1. A floppy disk drive comprising a lower head carried by a carriage reciprocatable along the diameter of a loaded floppy disk and adapted to be placed in intimate contact with one of the recording sides of said floppy disk and an upper head carried by arm means rotatably supported on said carriage and adapted to be placed in intimate contact with the other recording side of said floppy disk at a position opposing to said lower head, said upper head being supported on said arm means by a gimbal spring, and also said upper head being adapted to bias the floppy disk against the lower head under a predetermined pressure by the biasing force of said arm means, said floppy disk drive being characterized by a head supporting mechanism which includes a single flexible leaf support spring mounted on said carriage for supporting said lower head and onto which said lower head is mounted, said leaf support spring including a stationary portion rigidly mounted on said carriage and a movable portion cantilevered from said stationary spring portion, the portion of said carriage below said movable spring portion defining spring seat means located a predetermined amount downwardly of the portion of said carriage on which said leaf support spring is rigidly mounted, whereby said movable spring portion carrying said lower head can be pressed against and positioned relative to said spring seat means under the biasing force of said upper head in the normal head-loading state and can move upwardly from said spring seat means when the biasing force of said upper head is decreased.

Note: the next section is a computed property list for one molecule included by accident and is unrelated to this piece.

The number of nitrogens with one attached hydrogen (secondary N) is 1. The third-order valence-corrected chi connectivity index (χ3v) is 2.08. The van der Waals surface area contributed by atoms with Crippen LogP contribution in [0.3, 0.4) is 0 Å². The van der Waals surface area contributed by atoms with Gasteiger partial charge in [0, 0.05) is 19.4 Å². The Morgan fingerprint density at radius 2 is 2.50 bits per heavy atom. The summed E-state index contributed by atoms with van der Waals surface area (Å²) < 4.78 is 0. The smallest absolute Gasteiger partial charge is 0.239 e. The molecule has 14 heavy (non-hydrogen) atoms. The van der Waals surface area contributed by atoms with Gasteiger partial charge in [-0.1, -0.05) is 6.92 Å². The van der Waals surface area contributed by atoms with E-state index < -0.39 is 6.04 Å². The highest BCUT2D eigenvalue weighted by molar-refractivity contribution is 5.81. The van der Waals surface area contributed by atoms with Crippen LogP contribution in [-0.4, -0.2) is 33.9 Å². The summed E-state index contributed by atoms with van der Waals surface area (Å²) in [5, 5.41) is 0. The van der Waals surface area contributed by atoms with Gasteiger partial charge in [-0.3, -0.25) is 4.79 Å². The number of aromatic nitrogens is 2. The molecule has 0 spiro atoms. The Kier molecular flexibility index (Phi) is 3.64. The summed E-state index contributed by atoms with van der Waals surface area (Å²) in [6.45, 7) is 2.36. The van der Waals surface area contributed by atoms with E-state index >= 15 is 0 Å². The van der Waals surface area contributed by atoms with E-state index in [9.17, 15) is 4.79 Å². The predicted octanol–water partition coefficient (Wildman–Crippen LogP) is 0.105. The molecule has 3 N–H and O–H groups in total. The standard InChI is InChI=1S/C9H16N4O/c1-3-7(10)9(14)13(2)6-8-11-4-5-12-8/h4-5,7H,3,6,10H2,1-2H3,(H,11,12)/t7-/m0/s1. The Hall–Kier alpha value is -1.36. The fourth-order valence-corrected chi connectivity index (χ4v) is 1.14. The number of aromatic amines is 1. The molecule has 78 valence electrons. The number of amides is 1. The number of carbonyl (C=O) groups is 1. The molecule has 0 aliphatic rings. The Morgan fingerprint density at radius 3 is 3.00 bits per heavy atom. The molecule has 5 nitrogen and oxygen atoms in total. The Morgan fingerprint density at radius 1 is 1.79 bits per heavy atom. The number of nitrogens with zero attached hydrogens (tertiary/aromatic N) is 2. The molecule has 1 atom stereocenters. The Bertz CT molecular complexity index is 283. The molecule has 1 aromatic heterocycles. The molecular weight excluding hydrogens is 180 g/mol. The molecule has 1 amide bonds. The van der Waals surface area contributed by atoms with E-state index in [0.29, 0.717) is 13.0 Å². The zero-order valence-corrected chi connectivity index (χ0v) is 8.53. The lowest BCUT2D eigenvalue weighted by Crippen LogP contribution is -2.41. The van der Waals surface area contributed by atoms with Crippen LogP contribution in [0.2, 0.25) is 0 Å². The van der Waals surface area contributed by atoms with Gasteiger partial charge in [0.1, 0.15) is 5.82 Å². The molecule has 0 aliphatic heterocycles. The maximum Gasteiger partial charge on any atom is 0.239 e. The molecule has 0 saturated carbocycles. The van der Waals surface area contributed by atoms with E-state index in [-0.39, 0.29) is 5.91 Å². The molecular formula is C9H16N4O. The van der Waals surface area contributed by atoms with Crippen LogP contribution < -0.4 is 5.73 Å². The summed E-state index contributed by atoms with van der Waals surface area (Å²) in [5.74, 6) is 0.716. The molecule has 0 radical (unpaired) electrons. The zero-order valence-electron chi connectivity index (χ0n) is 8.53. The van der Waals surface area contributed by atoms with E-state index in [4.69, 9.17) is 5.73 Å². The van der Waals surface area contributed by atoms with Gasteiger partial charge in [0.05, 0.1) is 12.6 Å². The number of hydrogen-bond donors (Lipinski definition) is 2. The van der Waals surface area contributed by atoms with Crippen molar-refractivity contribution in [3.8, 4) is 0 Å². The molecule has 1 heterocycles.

2. A floppy disk drive as defined in claim 1, characterized by a magnetic shield plate rigidly mounted on said movable portion of said leaf support spring to surround said lower head.
3. A floppy disk drive as defined in claim 2, characterized in that the bottom edges of said magnetic shield plate is provided with clearance means for avoiding any excess mass of adhesive material used to attach said lower head to said movable spring portion.
Description
BACKGROUND OF THE INVENTION

1. Field of the Invention

The present invention relates to a floppy disk drive and more particularly to an improved head supporting mechanism for use in the floppy disk drive, which can cause upper and lower heads to be placed in intimate contact with the opposite recording sides of a floppy disk such that reading/writing can be carried out relative to any one of the recording disk sides.